South Sudan's government reached a power-sharing agreement with the country's main rebel group on 5th August.
Sudan was once one of the largest countries in Africa. It is also a region that is geographically diverse and is rich in resources such as petroleum, iron ore, copper, zinc, silver, gold, hydropower and more. But through the decades the region is plagued by problems. Since becoming politically independent in 1956, proxy wars took place between Sudan, Chad and Libya which caused instability. In the 1980's, there was widespread famine. The first civil war ended in 1972 but the second war began in 1983. During this period, reportedly four million were displaced and two million died. Thus, the region came to be increasingly militarized. However, the worst was still yet to come.
South Sudan is a landlocked country in East-Central Africa. The country gained its independence from Sudan in 2011, making it the newest country with widespread recognition. Its capital and largest city is Juba. South Sudan has suffered ethnic violence and has been in a civil war since 2013. In December 2013, a political power struggle broke out between President Kiir and his former deputy Riek Machar, as the president accused Machar and ten others of attempting a coup d'état. The two have been at the opposite ends of warring factions ever since. The resulting conflict has caused the deaths of hundreds of thousands of people and millions have been displaced.
It should be noted that there have been multiple attempts in the past to negotiate for peace in the region. However, multiple peace treaties have not rendered fruitful results thus far. In 2016, Machar was briefly made the Vice President of the country, but peace was short-lived. Violent fighting ensued, and he fled South Sudan in 2016. Machar has been held under house arrest in South Africa since late 2016. Earlier in July, the two leaders preliminarily agreed to the power-sharing arrangement but 12 hours later, fighting resumed.
The president of South Sudan, Mr. Salva Kiir and head of the country’s main rebel group, Riek Machar signed a final ceasefire and power-sharing agreement on Sunday and hailed a new longed-for era of peace in the country.“ I call on everyone as a leader of South Sudan that this agreement which we have signed today should be the end of the war and the conflict in our country,” said President Salva Kiir.
South Sudan’s former vice president and rebel leader Riek Machar said after the signing, “today we celebrate, not just in South Sudan, but throughout the world.” “An agreement on outstanding issues has been signed and this agreement expresses the commitment of all parties to a ceasefire,” the foreign minister of neighbouring Sudan, Al-Dirdiri Mohamed said.
The peace deal that was signed on Sunday is the 12th ceasefire and second power-sharing agreement. The power-sharing deal stipulates that there will be 35 ministers in the bloated transitional government, including 20 Kiir allies and nine backers of Machar, along with representatives of other rebel factions.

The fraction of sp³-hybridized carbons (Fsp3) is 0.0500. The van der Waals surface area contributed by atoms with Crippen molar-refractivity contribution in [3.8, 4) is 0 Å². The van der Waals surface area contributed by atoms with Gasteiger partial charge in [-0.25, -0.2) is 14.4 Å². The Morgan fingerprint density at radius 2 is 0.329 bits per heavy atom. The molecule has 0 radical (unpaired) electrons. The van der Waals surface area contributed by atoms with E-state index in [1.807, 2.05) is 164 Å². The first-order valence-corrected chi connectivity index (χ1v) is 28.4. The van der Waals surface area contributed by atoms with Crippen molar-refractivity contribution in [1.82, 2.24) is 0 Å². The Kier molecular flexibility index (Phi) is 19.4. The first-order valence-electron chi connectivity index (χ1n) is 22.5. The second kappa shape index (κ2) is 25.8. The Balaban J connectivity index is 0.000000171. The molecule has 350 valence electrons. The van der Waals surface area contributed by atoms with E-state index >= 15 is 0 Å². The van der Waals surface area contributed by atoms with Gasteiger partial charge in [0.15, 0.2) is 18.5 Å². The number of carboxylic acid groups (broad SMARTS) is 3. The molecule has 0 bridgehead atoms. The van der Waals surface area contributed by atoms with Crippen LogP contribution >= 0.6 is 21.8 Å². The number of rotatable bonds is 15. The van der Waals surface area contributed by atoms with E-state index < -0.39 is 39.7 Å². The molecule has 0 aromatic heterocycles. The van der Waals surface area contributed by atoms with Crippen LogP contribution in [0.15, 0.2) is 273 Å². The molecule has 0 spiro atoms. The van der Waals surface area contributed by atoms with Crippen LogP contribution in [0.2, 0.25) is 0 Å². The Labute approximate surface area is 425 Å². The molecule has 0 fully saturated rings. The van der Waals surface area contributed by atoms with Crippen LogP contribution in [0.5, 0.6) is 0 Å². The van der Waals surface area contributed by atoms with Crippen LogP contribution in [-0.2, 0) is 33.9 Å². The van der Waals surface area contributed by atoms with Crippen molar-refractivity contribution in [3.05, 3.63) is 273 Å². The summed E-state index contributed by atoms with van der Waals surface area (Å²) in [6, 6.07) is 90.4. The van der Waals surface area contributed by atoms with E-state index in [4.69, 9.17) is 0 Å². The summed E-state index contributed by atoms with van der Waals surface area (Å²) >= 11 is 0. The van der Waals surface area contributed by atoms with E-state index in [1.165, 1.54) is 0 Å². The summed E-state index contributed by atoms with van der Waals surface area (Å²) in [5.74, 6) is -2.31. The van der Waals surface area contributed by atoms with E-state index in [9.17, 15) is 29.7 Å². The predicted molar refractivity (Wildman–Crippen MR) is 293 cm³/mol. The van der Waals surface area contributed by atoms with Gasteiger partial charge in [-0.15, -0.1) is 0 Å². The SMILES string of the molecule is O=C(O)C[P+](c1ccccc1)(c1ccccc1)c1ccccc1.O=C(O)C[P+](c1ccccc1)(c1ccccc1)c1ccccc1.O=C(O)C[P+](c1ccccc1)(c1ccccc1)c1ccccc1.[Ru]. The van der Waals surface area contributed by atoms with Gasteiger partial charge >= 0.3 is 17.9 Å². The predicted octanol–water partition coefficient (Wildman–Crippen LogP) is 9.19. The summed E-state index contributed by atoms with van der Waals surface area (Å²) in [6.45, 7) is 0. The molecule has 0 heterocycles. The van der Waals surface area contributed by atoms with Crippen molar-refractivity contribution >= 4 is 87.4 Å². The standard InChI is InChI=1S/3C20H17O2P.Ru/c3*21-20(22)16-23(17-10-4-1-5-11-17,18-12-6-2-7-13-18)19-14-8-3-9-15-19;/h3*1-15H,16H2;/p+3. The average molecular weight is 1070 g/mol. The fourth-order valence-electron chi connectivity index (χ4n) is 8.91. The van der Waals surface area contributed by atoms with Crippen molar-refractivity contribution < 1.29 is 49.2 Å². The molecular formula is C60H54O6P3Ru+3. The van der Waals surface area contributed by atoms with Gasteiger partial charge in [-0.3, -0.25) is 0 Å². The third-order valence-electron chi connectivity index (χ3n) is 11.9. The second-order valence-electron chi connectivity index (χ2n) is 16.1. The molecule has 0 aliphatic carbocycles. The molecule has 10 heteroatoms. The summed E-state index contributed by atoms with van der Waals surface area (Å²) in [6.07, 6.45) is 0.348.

Sudan helped broker the agreement. Sudan’s president Omar al-Bashir said on Sunday oil would be pumped from South Sudan’s Wahda region to Sudan beginning September 1.“There will be profit brother Salva ... one of our goals is the need to save the economy of South Sudan because it has reached a level of collapse,” he said.
On Friday, Kiir said he believed the new peace deal between his government and the main rebel group would not collapse because it was not forced upon them like previous accords. He blamed the failure of earlier accords on foreign influence. “We must accept that the internal war has no meaning and has imposed suffering on us and our families and has killed hundreds of our young men and women, destroyed our economy, and left us divided” Kiir said. He urged dialogue with the UNSC on how to secure the region from threats and keep the peace.
Mr. Machar urged the regional East African bloc Intergovernmental Authority on Development (IGAD), which is pushing the latest peace talks, to ensure that the deal is implemented. "I want IGAD to focus on the implementation of the deal because devil lies always in the implementation," he said in his address.
Washington has been sceptical about the success of the latest peace initiative, given the fiery enmity between Kiir and Machar. Last month the White House warned that "a narrow agreement between elites" would not solve the problems plaguing South Sudan." "In fact, such an agreement may sow the seeds of another cycle of conflict," it said.
Our assessment is that the final peace accord deal in South Sudan will witness Mr. Machar’s return to a unity government as the first of five vice presidents. Although both Mr. Kiir and Mr. Machar are optimistic that this time around the ceasefire will hold, we feel that the leaders must also consider a multilayered peacemaking intervention that moves beyond just brokering a power-sharing deal. We believe that the conflict in South Sudan has drained its economy and left it in shambles, thus the transitional government must work towards measures that uplift the economy.